A History of Hockey Violence: 1900–1926

SIHR’s Behind the Boards
Oskar Tallqvist
Posted July 4, 2021

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The era in ice hockey from around the turn of the twentieth century and up until the formation of the National Hockey League (NHL) in 1917 doesn’t have a formal name, but it is sometimes referred to as the “pre-NHL era.” Or, up until the Western Canada Hockey League (WCHL) disbanded in 1926, and all of the best players gathered in a singular league, in the NHL, as the “pre-consolidation era.”

Most, if not all, ice hockey historians agree on the notion that this particular era was notoriously rough in nature, which culminated in the deaths of Alcide Laurin in 1905, in a game between Alexandria and Maxville, and Owen “Bud” McCourt in 1907, in a game between Cornwall and the Ottawa Victorias. Both being victims of stick-blows to their heads from opponent players.[1][2]

Alcide Laurin & Owen McCourt
Alcide Laurin & Owen McCourt

But what are some of the nuances and broader implications of early era hockey violence? Let’s try to find out.

Sometimes, when discussing modern era hockey violence, you will come across the statement that “back in the good old days, players policed themselves,” meaning that neither the leagues nor outside legal authorities would care to interfere much with on-ice violence, and often with the insinuation that the game was also better and cleaner off because of it.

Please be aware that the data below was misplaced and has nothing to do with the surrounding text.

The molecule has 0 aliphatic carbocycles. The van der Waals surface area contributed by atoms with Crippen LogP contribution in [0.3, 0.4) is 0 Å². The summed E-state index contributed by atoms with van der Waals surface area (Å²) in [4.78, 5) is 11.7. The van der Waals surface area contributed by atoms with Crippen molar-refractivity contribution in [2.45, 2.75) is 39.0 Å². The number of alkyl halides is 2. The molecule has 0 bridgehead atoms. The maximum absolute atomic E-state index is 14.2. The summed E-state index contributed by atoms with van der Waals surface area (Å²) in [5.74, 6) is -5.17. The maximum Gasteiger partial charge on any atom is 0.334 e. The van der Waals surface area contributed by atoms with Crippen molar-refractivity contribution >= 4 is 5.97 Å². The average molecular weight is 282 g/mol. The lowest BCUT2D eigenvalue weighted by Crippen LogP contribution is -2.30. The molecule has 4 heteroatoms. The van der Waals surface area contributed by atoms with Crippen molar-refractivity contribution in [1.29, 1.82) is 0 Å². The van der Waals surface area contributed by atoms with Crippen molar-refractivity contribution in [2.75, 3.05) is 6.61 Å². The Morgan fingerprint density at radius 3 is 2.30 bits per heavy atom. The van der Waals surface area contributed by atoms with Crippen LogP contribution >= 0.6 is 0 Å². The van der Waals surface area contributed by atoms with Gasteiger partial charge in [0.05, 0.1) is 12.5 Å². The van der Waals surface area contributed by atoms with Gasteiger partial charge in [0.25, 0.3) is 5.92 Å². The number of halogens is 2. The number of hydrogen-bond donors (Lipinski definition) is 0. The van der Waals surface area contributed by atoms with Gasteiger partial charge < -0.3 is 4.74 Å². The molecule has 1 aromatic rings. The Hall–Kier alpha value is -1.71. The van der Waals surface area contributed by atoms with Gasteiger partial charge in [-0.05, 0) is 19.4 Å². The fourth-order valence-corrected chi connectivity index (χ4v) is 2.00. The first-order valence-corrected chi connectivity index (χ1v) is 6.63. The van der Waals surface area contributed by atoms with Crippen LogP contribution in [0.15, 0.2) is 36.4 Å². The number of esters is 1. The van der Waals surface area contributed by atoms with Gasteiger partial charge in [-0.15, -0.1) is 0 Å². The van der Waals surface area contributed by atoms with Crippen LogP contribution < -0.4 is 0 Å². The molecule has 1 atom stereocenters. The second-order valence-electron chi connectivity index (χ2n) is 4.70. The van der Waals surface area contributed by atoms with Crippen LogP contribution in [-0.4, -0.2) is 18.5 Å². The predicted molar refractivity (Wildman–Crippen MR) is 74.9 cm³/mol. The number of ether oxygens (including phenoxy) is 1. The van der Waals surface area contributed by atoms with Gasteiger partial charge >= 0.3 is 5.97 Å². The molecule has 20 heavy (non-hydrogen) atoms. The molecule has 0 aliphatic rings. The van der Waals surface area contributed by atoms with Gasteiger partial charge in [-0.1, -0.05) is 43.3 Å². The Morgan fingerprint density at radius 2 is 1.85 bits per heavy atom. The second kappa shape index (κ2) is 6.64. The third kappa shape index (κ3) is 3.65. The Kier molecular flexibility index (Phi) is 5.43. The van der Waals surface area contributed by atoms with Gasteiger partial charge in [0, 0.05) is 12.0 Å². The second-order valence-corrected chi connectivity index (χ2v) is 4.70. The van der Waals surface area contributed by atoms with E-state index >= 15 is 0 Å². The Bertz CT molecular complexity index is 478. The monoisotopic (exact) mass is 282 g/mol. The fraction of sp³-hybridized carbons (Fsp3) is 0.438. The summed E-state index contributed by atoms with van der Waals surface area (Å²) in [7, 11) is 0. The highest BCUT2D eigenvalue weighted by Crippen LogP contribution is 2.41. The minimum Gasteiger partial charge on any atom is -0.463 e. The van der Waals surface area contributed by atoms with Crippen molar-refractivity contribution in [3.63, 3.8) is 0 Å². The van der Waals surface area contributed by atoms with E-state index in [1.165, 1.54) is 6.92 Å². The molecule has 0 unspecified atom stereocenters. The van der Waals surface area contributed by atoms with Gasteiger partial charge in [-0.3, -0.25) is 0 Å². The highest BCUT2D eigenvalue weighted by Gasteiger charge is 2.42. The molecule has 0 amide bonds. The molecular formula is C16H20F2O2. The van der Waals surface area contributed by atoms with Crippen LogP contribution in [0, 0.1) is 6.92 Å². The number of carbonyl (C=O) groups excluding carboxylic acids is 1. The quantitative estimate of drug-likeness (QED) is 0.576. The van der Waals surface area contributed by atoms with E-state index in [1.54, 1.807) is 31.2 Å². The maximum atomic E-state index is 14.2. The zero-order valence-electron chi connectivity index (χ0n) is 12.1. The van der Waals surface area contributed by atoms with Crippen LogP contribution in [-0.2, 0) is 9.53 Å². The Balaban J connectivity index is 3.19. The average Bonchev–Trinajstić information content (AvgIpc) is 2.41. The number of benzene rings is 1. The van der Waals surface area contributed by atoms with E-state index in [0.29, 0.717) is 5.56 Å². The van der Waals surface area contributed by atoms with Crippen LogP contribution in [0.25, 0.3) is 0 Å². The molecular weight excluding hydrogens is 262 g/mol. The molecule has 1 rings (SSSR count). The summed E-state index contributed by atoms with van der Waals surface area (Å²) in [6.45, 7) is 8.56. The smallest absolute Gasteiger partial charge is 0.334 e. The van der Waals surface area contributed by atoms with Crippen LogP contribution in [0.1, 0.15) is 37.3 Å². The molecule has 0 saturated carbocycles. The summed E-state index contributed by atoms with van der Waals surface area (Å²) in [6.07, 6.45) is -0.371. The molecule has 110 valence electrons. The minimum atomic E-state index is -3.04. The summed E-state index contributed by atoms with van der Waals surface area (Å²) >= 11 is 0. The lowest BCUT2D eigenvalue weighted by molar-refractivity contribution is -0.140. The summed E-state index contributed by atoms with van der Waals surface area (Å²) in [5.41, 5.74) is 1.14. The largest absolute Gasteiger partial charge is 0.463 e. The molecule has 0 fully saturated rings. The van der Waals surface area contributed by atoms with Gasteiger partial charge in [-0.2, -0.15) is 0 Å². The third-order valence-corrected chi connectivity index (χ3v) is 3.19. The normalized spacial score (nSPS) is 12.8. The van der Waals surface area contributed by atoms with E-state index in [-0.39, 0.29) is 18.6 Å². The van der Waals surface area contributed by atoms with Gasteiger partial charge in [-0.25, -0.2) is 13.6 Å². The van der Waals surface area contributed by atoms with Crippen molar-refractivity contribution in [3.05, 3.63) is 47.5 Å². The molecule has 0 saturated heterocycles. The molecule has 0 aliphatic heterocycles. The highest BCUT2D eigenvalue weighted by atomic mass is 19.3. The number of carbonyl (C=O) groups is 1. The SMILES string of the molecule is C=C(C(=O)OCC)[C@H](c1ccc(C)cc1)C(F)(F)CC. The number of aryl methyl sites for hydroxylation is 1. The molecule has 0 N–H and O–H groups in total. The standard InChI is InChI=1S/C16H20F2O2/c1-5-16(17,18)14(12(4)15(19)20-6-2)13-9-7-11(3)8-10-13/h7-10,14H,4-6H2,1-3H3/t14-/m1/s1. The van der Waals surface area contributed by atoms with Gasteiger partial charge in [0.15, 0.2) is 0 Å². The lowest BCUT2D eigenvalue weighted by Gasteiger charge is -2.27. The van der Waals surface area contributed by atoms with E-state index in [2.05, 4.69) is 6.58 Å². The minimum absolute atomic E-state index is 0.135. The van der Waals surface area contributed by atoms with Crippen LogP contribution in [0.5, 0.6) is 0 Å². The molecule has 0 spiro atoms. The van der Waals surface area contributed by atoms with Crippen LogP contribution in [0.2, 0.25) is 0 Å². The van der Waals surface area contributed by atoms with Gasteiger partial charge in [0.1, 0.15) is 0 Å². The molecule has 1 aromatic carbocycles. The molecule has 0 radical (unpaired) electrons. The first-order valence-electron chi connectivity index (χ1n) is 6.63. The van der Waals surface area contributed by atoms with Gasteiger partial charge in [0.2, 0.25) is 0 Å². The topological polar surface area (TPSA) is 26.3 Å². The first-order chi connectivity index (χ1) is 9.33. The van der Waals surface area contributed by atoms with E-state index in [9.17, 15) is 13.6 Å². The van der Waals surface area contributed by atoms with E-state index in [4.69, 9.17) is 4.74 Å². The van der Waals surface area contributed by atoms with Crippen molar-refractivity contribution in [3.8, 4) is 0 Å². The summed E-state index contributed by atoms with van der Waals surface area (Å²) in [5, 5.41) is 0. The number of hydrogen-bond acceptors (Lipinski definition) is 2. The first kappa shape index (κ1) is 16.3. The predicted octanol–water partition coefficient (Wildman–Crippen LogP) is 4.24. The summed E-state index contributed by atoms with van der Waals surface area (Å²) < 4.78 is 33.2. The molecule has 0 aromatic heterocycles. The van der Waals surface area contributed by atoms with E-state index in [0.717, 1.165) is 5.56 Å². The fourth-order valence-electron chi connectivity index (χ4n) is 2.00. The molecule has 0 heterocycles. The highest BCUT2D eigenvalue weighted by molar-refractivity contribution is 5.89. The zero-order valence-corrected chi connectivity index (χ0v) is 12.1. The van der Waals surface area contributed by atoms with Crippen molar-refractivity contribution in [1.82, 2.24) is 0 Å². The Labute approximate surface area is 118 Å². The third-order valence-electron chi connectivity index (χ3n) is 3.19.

But it isn’t true, in a broader sense, that early era players policed themselves.

While researching the violent aspects of the game during this particular era of hockey, it is inevitable to soon come across a rather lengthy pattern of police presence at games, court cases, fines and players being banned from various leagues.

Outside of the two famous cases with deceased players, regarding Alcide Laurin and “Bud” McCourt, as mentioned in the second paragraph above, there were plenty of other instances where on-ice violence led to off-ice charges:

In 1907 Harry Smith, Alf Smith and Charlie Spittal of the Ottawa Hockey Club were arrested in Montreal for assaulting a trio of Montreal Wanderers players, and while Harry Smith was subsequently acquitted Alf Smith and Spittal were each fined $20.[3]

In 1910 future Hockey Hall of Fame inductee Rusty Crawford, of the Prince Albert Mintos, was found guilty in a Saskatoon police court of assaulting Reg Brehaut of the Saskatoon Strathconas, and he was fined $5 and legal costs.[4]

In 1912 Sprague Cleghorn, then with the Montreal Wanderers, pleaded guilty in a Toronto court of assaulting Newsy Lalonde of the Montreal Canadiens, and Cleghorn was fined $50 by Judge Morgan, with detective Guthrie being present in court describing the assault.

“The police are perfectly right, and I will always punish severely brutality in sport, unless they are mitigating circumstances. Sportsmen ought to act like reasonable people and not like brutes and lunatics.”[5] 

– Judge Morgan in Toronto commenting on the Sprague Cleghorn case in 1912

In 1915 Roy McGiffin of the Toronto Blueshirts and Art Ross of the Ottawa Senators ended up in court together after having fought each other in a game, and they were each fined $1 and legal costs.[6]

And in 1918 “Bad Joe” Hall of the Montreal Canadiens and Alf Skinner of the Toronto Arenas made a similar mutual court appearance, after having hit each other violently with their hockey sticks, and were both handed a suspended sentence.[7]

Joe Hall & Harry Smith
Joe Hall & Harry Smith

And this is not a complete list but only a selection of cases from this particular era, where legal authorities felt they had to step in to resolve trouble stemming from on-ice assaults or altercations.